DeSantis’ campaign began with the audacious tactic of announcing his candidacy May 24 on Twitter Spaces, an online audio feature that Twitter (now X) owner Elon Musk thought would raise the social media platform to a new level of user appeal. Didn’t work that way.

Musk couldn’t get the thing to function, plying the audience with feedback, weird musical interludes and long stretches of silence instead of with DeSantis. Scheduled to start at 3 p.m. Pacific time, it finally got going about 18 minutes late.

Musk and the moderator, a Musk acolyte named David Sacks, kept trying to assert that the technical screw-ups amounted to a triumph brought about by a large audience. “We are melting the servers, which is a good sign,” Sacks said early on.

This sounded like the claim by SpaceX, another Musk venture, that its April 20 launch of a prototype rocket, which ended with the vehicle exploding in flight four minutes after liftoff, was a success. Never mind that the launch destroyed the launchpad and showered a neighboring community with debris, which sounds like a convenient metaphor for the DeSantis launch.

On the stump, DeSantis proved singularly maladroit. Coverage of his personal appearances focused on his obvious discomfort in meeting with strangers and his fruitless efforts to laugh or even crack a smile, which tended to produce only a hideous facial rictus.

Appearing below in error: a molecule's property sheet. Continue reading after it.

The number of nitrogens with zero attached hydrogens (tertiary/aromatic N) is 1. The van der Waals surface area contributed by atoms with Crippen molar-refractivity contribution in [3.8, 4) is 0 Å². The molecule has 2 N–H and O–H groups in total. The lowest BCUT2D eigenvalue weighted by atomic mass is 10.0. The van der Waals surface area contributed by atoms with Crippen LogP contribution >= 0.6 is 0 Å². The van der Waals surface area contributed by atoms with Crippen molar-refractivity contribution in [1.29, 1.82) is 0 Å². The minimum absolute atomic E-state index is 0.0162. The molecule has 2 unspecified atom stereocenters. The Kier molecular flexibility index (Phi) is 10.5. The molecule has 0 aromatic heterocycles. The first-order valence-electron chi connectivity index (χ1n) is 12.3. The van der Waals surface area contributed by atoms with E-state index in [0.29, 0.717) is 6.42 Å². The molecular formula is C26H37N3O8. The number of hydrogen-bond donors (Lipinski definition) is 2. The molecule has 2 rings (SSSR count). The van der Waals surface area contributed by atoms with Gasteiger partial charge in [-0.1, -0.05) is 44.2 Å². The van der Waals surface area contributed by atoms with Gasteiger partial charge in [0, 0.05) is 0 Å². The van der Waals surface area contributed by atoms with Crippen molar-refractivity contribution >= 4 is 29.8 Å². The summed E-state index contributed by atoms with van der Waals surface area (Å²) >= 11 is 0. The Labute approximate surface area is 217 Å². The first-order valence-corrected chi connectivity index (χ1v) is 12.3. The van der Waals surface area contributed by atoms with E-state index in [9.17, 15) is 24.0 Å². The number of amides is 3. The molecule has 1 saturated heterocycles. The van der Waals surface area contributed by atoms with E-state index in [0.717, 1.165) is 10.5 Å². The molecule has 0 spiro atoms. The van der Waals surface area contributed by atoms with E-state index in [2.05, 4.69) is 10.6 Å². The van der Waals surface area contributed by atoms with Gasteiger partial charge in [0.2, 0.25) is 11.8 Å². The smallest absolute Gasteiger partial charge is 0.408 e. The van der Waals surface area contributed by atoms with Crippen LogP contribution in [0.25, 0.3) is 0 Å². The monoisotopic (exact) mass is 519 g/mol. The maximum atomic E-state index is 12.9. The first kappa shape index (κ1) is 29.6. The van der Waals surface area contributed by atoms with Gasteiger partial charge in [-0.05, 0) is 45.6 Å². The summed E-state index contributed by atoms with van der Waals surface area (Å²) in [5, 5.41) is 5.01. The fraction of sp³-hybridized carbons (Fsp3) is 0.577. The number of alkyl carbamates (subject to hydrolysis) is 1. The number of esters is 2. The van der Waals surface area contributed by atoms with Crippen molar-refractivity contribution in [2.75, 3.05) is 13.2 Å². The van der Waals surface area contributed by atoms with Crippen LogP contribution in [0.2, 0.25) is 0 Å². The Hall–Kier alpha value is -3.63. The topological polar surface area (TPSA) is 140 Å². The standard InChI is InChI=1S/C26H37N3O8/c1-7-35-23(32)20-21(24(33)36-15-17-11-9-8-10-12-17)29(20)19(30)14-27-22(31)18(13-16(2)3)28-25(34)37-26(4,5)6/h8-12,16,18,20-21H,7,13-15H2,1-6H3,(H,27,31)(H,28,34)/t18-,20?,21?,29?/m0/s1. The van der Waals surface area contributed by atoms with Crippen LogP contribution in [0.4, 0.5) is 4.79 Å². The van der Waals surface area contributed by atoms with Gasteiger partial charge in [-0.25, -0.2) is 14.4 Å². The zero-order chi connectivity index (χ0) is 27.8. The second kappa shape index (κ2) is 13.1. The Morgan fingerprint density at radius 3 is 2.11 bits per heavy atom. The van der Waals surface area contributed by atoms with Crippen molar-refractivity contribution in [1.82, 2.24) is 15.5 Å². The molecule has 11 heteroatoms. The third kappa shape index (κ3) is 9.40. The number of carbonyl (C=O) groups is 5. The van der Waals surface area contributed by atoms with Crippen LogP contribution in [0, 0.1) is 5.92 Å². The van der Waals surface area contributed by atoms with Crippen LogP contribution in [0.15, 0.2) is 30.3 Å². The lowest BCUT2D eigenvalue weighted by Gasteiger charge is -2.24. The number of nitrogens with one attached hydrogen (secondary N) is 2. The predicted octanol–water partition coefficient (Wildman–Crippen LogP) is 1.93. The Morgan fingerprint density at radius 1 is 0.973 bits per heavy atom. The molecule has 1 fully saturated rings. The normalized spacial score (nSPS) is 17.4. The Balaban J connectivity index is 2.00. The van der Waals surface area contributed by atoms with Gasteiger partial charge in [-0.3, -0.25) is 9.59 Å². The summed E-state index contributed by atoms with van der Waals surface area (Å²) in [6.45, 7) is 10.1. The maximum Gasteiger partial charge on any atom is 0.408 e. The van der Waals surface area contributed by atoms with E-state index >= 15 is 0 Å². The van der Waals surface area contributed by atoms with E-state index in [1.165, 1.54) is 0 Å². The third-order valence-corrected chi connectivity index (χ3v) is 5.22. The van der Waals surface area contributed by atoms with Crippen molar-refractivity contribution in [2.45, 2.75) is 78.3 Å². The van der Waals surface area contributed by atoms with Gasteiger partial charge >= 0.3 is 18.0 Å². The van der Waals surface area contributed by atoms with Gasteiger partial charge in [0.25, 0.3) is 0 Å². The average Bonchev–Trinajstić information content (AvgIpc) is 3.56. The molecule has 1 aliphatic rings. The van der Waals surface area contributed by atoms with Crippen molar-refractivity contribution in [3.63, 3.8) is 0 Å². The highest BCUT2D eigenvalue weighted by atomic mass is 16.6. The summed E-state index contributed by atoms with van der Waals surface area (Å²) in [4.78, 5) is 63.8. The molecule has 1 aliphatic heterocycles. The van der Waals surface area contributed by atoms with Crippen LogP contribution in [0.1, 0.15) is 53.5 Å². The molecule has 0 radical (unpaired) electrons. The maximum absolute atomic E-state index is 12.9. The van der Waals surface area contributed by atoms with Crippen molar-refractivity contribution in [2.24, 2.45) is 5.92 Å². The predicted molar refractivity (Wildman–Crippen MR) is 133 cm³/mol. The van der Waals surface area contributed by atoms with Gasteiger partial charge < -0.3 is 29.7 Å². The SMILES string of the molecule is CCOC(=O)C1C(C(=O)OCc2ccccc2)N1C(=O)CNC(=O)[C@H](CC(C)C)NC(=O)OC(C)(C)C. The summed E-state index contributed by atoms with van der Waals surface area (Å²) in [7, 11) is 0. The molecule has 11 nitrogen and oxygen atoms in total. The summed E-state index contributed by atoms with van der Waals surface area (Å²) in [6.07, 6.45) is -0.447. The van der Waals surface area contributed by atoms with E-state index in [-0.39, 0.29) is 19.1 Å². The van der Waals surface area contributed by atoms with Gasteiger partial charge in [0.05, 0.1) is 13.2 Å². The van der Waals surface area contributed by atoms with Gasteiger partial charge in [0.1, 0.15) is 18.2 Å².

He sat down for interviews only with right-wing sources such as Fox News, where he could be assured of receiving questions as solid as balls of yarn. After I wrote that DeSantis had “all the charisma of a linoleum floor,” The Times received an indignant letter from an architect objecting to the unwarranted affront to linoleum.

The end of the campaign was as slipshod as its beginning. In his withdrawal speech, DeSantis quoted Winston Churchill as stating, “Success is not final, failure is not fatal; it is the courage to continue that counts.”

Um, no. After checking Churchill’s ample canon for this quote and another line purporting to define “success,” the International Churchill Society reported that it could “find no attribution for either one,” and that an almost equal number of online sources credit them to Abraham Lincoln — but the society couldn’t find them in the Lincoln archives either. At least one dedicated sleuth found the same quote in a Budweiser beer ad from 1938.

That brings us to the more important ramifications of the DeSantis candidacy, for the residents of Florida today and potentially for Americans who might have lived under a DeSantis presidency.

Whether or not he and his sedulous sycophants in the Florida Legislature specifically tailored their in-state policies to his desire to pose as the most extremist culture warrior in America, the consequences for Floridians have been dire.

Start with the pandemic. After bragging about being personally on hand to welcome the first shipments of the COVID vaccine into Florida — he called it a “historic day” — DeSantis staged an about-face.